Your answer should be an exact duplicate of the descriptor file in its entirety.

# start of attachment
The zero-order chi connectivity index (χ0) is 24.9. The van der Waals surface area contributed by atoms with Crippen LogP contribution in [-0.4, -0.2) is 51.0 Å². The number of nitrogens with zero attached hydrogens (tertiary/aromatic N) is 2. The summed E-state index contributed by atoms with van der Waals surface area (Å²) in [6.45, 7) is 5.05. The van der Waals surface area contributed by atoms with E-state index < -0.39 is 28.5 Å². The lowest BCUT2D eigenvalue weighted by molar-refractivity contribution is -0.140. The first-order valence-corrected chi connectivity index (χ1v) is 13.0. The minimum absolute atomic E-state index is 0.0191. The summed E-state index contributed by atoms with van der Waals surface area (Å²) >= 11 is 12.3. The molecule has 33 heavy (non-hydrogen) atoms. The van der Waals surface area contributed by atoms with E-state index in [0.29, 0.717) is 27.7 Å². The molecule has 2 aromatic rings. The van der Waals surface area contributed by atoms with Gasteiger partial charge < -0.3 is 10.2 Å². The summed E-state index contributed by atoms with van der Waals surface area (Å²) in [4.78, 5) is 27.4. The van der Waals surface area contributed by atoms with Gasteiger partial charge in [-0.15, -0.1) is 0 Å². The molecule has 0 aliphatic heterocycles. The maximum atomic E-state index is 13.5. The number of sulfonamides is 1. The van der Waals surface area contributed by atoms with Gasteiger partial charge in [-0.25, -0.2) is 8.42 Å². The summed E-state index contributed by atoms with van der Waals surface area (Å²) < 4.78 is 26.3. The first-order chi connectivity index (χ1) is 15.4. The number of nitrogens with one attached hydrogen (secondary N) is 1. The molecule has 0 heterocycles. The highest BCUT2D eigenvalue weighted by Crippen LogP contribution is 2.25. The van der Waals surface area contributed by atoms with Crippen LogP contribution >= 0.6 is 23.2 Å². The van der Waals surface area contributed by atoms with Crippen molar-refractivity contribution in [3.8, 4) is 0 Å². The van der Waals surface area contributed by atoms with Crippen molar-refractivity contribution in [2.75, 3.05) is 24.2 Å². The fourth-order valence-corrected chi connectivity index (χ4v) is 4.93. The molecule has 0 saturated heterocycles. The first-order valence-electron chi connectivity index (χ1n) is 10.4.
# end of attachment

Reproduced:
The zero-order chi connectivity index (χ0) is 24.9. The van der Waals surface area contributed by atoms with Crippen LogP contribution in [-0.4, -0.2) is 51.0 Å². The number of nitrogens with zero attached hydrogens (tertiary/aromatic N) is 2. The summed E-state index contributed by atoms with van der Waals surface area (Å²) in [6.45, 7) is 5.05. The van der Waals surface area contributed by atoms with E-state index < -0.39 is 28.5 Å². The lowest BCUT2D eigenvalue weighted by molar-refractivity contribution is -0.140. The first-order valence-corrected chi connectivity index (χ1v) is 13.0. The minimum absolute atomic E-state index is 0.0191. The summed E-state index contributed by atoms with van der Waals surface area (Å²) >= 11 is 12.3. The molecule has 33 heavy (non-hydrogen) atoms. The van der Waals surface area contributed by atoms with E-state index in [0.29, 0.717) is 27.7 Å². The molecule has 2 aromatic rings. The van der Waals surface area contributed by atoms with Gasteiger partial charge < -0.3 is 10.2 Å². The summed E-state index contributed by atoms with van der Waals surface area (Å²) in [4.78, 5) is 27.4. The van der Waals surface area contributed by atoms with Gasteiger partial charge in [-0.15, -0.1) is 0 Å². The molecule has 0 aliphatic heterocycles. The maximum atomic E-state index is 13.5. The number of sulfonamides is 1. The van der Waals surface area contributed by atoms with Gasteiger partial charge in [-0.25, -0.2) is 8.42 Å². The summed E-state index contributed by atoms with van der Waals surface area (Å²) < 4.78 is 26.3. The first-order chi connectivity index (χ1) is 15.4. The number of nitrogens with one attached hydrogen (secondary N) is 1. The molecule has 0 heterocycles. The highest BCUT2D eigenvalue weighted by Crippen LogP contribution is 2.25. The van der Waals surface area contributed by atoms with Crippen LogP contribution >= 0.6 is 23.2 Å². The van der Waals surface area contributed by atoms with Crippen molar-refractivity contribution in [3.8, 4) is 0 Å². The van der Waals surface area contributed by atoms with Crippen molar-refractivity contribution in [2.75, 3.05) is 24.2 Å². The fourth-order valence-corrected chi connectivity index (χ4v) is 4.93. The molecule has 0 saturated heterocycles. The first-order valence-electron chi connectivity index (χ1n) is 10.4.